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Rube Stump

Calhoun County’s King of Swing

By Kim Johnson

Rube Stump
Rube Stump with one of 157 porch swings he built on his family’s Calhoun County farm. Photograph by Michael Keller.


Eighty-year-old Rubert “Rube” Stump of Apple Farm, Calhoun County, led an active and varied life. Born in 1925, he grew up during the hard times of the Depression years, was a Navy pilot in the Pacific during World War II, and kept his pilot’s license current. He had a Ford-Mercury dealership in Glenville for almost 20 years, and remained keenly interested in preserving and restoring antique cars through to the end of his life. For years, Rube grew and sold Christmas trees. During his retirement years, he taught himself to build porch swings.

“I don’t use any plans or blueprints when I build the swings,” he said during a recent visit to his workshop. “I make up all the designs myself. When I first started building swings, I could see where improvements could be made here and there. Then I’d put those ideas to use on the next swing. Now all the swings I make have built-in magazine racks on the back and cup holders in the armrests. One of the things I’ve learned through experience is to drill a little hole in the bottom of the cup holder, so that any moisture accumulating there can drain out.”

Rube was very inventive and original when it came to building his swings. They are all well-crafted, and each one is a little different from all the others.

“Each swing takes from 40 to 75 hours to build,” he said, “depending on the size or the amount of decoration involved. Sometimes, people want a little fancier decoration for their swing, which makes each of them unique. The plainer swings don’t take as much time to make. I usually make them from poplar and paint them white with two coats of good oil-based enamel.

“I’ve never made a swing from maple,” he added. “When it’s dried, maple is an extremely hard wood. One time, I ran some maple through a planer, and I could see sparks flying off the planer blades. I don’t like to work with maple, gum, or persimmon, because they’re all such hard woods. Hickory is almost as bad, but not quite so much as the others.”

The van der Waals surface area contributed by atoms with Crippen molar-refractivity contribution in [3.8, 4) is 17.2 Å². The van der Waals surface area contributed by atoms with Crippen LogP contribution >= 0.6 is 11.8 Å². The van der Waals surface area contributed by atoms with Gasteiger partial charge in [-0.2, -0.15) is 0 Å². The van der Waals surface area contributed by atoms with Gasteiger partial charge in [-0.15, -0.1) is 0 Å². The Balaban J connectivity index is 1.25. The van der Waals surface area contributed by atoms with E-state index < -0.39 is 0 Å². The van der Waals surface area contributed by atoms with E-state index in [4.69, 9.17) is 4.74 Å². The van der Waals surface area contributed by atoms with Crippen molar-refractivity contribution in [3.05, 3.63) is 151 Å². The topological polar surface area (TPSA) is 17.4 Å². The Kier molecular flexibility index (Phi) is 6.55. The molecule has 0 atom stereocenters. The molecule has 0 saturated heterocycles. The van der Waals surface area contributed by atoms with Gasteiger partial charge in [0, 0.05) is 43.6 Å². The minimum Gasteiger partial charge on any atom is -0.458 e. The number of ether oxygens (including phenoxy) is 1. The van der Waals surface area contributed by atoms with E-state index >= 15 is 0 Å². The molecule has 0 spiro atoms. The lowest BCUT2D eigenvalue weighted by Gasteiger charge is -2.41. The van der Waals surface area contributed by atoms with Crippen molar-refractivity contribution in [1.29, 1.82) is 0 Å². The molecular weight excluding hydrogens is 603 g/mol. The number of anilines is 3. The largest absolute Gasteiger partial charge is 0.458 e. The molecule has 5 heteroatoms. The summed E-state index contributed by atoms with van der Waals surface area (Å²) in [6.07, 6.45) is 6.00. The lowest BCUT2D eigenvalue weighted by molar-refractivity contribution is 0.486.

Most of Rube’s swings are made from either red oak or walnut. They are stained and sealed with polyurethane, and sell from about $245 to upwards of $600. Rube was always thinking of ways to make his swings better or maybe just a little different than before. He recently came up with the idea of making what he called a combination swing.

“I made the first combination using black walnut and red oak,” he said. “I’m also building a mini-swing that’s only 48-inches wide that can be used on the smaller porches being built on some of the newer homes.

“My standard swing measures 52 to 58 inches. The queen size is 62 to 68 inches, and the king size is 72 to 78 inches. I’ve also made one super-king size that is 84-inches wide, but I don’t plan on making many more as big as that one. Swings of that size are heavy and hard for me to work with.”

Some people prefer to have their swing out in the yard instead of on the porch, and Rube devised a special design for those. “I make an A-frame for yard swings about 10-feet high. The higher you can get the chains, the longer glide you get from the swing. I go to junkyards to get springs from inside the hoods of old pick-up trucks to use at the top of the chains,” he said. “There is a manufactured spring for swings, but I’ve found them to be a little stiff. I like the truck springs because they make a softer, springier seat. There used to be a junkyard at Sand Fork that I kept stripped of all their springs.”

Over the past 25 years, Rube constructed many different items from wood, including fold-up stools, gun cabinets, and corner cupboards.

You can read the rest of this article in this issue of Goldenseal, available in bookstores, libraries or direct from Goldenseal.